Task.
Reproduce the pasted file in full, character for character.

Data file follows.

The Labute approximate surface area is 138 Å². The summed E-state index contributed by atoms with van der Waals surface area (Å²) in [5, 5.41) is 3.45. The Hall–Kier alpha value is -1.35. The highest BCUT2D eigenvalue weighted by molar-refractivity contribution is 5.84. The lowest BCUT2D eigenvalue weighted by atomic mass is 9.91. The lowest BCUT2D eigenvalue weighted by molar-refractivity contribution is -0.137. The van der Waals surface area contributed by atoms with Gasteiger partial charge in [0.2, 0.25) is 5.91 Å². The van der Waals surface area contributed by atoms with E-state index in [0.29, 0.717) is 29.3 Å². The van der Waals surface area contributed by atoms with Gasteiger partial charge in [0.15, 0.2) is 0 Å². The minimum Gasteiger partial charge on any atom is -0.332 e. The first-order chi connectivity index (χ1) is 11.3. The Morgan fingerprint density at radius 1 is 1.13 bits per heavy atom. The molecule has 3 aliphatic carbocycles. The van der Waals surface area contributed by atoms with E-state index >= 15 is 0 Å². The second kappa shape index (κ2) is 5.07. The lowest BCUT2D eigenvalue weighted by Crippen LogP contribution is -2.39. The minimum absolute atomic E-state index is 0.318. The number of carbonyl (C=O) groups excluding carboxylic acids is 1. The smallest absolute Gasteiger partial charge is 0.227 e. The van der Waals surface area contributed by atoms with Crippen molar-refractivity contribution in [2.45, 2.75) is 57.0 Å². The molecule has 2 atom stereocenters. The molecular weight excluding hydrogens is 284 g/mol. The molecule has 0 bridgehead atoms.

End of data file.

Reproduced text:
The Labute approximate surface area is 138 Å². The summed E-state index contributed by atoms with van der Waals surface area (Å²) in [5, 5.41) is 3.45. The Hall–Kier alpha value is -1.35. The highest BCUT2D eigenvalue weighted by molar-refractivity contribution is 5.84. The lowest BCUT2D eigenvalue weighted by atomic mass is 9.91. The lowest BCUT2D eigenvalue weighted by molar-refractivity contribution is -0.137. The van der Waals surface area contributed by atoms with Gasteiger partial charge in [0.2, 0.25) is 5.91 Å². The van der Waals surface area contributed by atoms with E-state index in [0.29, 0.717) is 29.3 Å². The van der Waals surface area contributed by atoms with Gasteiger partial charge in [0.15, 0.2) is 0 Å². The minimum Gasteiger partial charge on any atom is -0.332 e. The first-order chi connectivity index (χ1) is 11.3. The Morgan fingerprint density at radius 1 is 1.13 bits per heavy atom. The molecule has 3 aliphatic carbocycles. The van der Waals surface area contributed by atoms with E-state index >= 15 is 0 Å². The second kappa shape index (κ2) is 5.07. The lowest BCUT2D eigenvalue weighted by Crippen LogP contribution is -2.39. The minimum absolute atomic E-state index is 0.318. The number of carbonyl (C=O) groups excluding carboxylic acids is 1. The smallest absolute Gasteiger partial charge is 0.227 e. The van der Waals surface area contributed by atoms with Crippen molar-refractivity contribution in [2.45, 2.75) is 57.0 Å². The molecule has 2 atom stereocenters. The molecular weight excluding hydrogens is 284 g/mol. The molecule has 0 bridgehead atoms.